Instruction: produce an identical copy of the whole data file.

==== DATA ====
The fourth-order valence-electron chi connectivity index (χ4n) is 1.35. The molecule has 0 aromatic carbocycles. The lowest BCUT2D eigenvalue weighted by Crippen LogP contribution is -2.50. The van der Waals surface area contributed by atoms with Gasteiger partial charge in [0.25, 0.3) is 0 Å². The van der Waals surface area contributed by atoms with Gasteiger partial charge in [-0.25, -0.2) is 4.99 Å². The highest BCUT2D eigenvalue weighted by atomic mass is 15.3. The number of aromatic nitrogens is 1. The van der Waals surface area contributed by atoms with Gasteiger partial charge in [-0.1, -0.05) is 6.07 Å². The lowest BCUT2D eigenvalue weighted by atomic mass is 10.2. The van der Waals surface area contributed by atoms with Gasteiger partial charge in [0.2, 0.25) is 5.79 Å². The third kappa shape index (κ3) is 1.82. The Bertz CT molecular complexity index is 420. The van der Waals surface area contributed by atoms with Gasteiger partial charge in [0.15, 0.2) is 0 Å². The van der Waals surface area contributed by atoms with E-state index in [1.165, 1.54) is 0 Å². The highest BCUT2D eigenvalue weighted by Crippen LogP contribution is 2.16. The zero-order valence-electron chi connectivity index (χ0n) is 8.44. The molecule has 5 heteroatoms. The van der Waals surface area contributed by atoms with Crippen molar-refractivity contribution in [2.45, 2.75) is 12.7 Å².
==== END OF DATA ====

The fourth-order valence-electron chi connectivity index (χ4n) is 1.35. The molecule has 0 aromatic carbocycles. The lowest BCUT2D eigenvalue weighted by Crippen LogP contribution is -2.50. The van der Waals surface area contributed by atoms with Gasteiger partial charge in [0.25, 0.3) is 0 Å². The van der Waals surface area contributed by atoms with Gasteiger partial charge in [-0.25, -0.2) is 4.99 Å². The highest BCUT2D eigenvalue weighted by atomic mass is 15.3. The number of aromatic nitrogens is 1. The van der Waals surface area contributed by atoms with Gasteiger partial charge in [-0.1, -0.05) is 6.07 Å². The lowest BCUT2D eigenvalue weighted by atomic mass is 10.2. The van der Waals surface area contributed by atoms with Gasteiger partial charge in [0.2, 0.25) is 5.79 Å². The third kappa shape index (κ3) is 1.82. The Bertz CT molecular complexity index is 420. The van der Waals surface area contributed by atoms with Gasteiger partial charge in [0.15, 0.2) is 0 Å². The van der Waals surface area contributed by atoms with E-state index in [1.165, 1.54) is 0 Å². The highest BCUT2D eigenvalue weighted by Crippen LogP contribution is 2.16. The zero-order valence-electron chi connectivity index (χ0n) is 8.44. The molecule has 5 heteroatoms. The van der Waals surface area contributed by atoms with Crippen molar-refractivity contribution in [2.45, 2.75) is 12.7 Å².